In comparison, Spirit Airlines, the American low-cost carrier founded in 1980, has suffered two in its history, one in 2002, the other in 2005. Neither was fatal.

What’s more, many additional serious safety lapses at Lion Air were never investigated by the government because the carrier downplayed them or failed to divulge their likely causes, pilots and maintenance workers at the airline said.

In one case in 2016, a Lion Air jet suffered a total loss of engine oil, forcing the pilot to shut down the engine in flight, according to former employees. Yet the Indonesian National Transportation Safety Committee was never called in to investigate.

“What we see in the news is only the visible part of the iceberg,” one pilot said.

But members of the Indonesian government seemed sanguine about the airline’s safety.

“Lion Air maintenance is good,” said Luhut Pandjaitan, a government minister whose portfolio includes oversight of Indonesia’s transportation network. “Lion pilots have no problem. Lion Air facilities are very good.

He said much of the criticism was fueled by “Western arrogance.”

But Ahmadji Sumankidjo, one of the minister’s own deputies, said there was an unwritten government preference for civil servants to avoid flying Lion Air.

“You can fly Lion Air,” he said, “but you need to pray to God.”

What We Found

Few airline businesses grew as quickly as Lion Air Group, which oversees several carriers in addition to Lion Air. In 1999, Rusdi Kirana started a low-cost carrier with a few rickety jets. By the time of the crash, Lion Air Group had signed deals for 450 brand-new planes from Boeing and Airbus.

On many routes within Indonesia, whose sprawling archipelago makes air travel an everyday necessity, Lion Air was often the only choice, making its peremptory motto oddly appropriate: “We make people fly.”

The Indonesian government has hailed Mr. Kirana as a visionary whose company employed 30,000 people. A Christian in a Muslim majority country, Mr. Kirana took on a leadership position in an Islamic political party with ties to the government and was named ambassador to Malaysia.

As Lion Air grew, all those new planes needed captains, and the company soon suffered from a dangerous shortage of pilots, according to those who watched the company transform.

In 2016, for example, Lion Air had about 3.5 flight crews (a chief pilot and first officer) for each plane in its fleet, according to company insiders, while the industry norm for airlines operating similar kinds of routes with similar planes is at least twice that.

“Do the math,” said Mr. Kalebos, the former Lion Air pilot. “It just doesn’t add up to safety being No. 1.”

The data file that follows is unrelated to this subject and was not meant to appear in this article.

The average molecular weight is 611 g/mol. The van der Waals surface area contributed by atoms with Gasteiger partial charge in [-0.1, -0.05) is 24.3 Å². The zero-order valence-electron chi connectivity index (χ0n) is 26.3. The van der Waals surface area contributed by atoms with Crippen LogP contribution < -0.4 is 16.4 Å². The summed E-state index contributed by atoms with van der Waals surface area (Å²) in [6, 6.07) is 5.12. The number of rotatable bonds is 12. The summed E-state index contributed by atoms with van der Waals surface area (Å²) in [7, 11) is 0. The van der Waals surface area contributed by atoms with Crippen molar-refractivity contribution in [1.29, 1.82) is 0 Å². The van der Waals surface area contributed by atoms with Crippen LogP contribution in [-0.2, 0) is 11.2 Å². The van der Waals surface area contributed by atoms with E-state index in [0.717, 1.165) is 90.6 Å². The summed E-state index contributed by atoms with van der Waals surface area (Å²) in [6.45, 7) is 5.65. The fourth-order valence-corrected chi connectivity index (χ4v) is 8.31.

While that ratio has since improved, according to current and former employees, the conditions for pilots remain onerous.

Under Indonesian law, pilots are not allowed to fly more than 110 hours a month. But faked logs of flying hours were rampant at the company, according to former and current pilots.

Eki Adriansjah, a former chief pilot at Lion who also served as a flight instructor, said he once worked 300 hours in a month and was chided by government regulators.

“I told them, ‘Why are you catching me and not the company?’” he said. “Lion was the one pushing me to work like that.”

Airline representatives denied its pilots were overworked.

The carrier also hired pilots with contracts that tied them to the carrier for up to 20 years unless they paid a hefty release fee.

“We are all tired,” said a current Lion Air pilot bound by such a restrictive contract. “I want to stop but I can’t.”

On Nov. 18, a co-pilot for Wings Air, another airline within the Lion Air Group, committed suicide after receiving a termination letter from the carrier telling him he owed $500,000 in penalties for the training he had received. In a statement after his death, Wings Air said it had taken employment actions against an “undisciplined” employee.

Some Lion Air pilots say the workload has improved since last year’s crash, with a computerized system, strengthened after the catastrophe, making it harder to cheat on flying hours.

“This was a problem at Lion, but now not so much,” said Koko Indra Perdana, a Lion Air chief pilot and secretary general of the Indonesian Pilots Professional Association.

Others are skeptical.

“I talk to my friends, and they say it’s the same now, they’re just more careful about hiding it,” Mr. Kalebos said.

What We Found

Current and former pilots at Lion Air recounted dozens of instances, both before and after the crash, in which they felt pressured to fly, despite concerns about the weather, the plane’s airworthiness or even their own alertness.

In two cases, pilots said they were ordered to fly to airports near where forest fires were raging and smoke obscured visibility.

“The manager told me, ‘Oh, you don’t need to see the runway because we have instruments that can see for you,’” said Mr. Eki, the former Lion pilot.

In another case, a Lion Air maintenance crew signed off on a plane as good to go. But the pilot wasn’t confident the plane was fit to fly, and he refused to take off.

Frustrated, a member of the maintenance team contacted a top executive at Lion Air. The pilot soon took to the skies.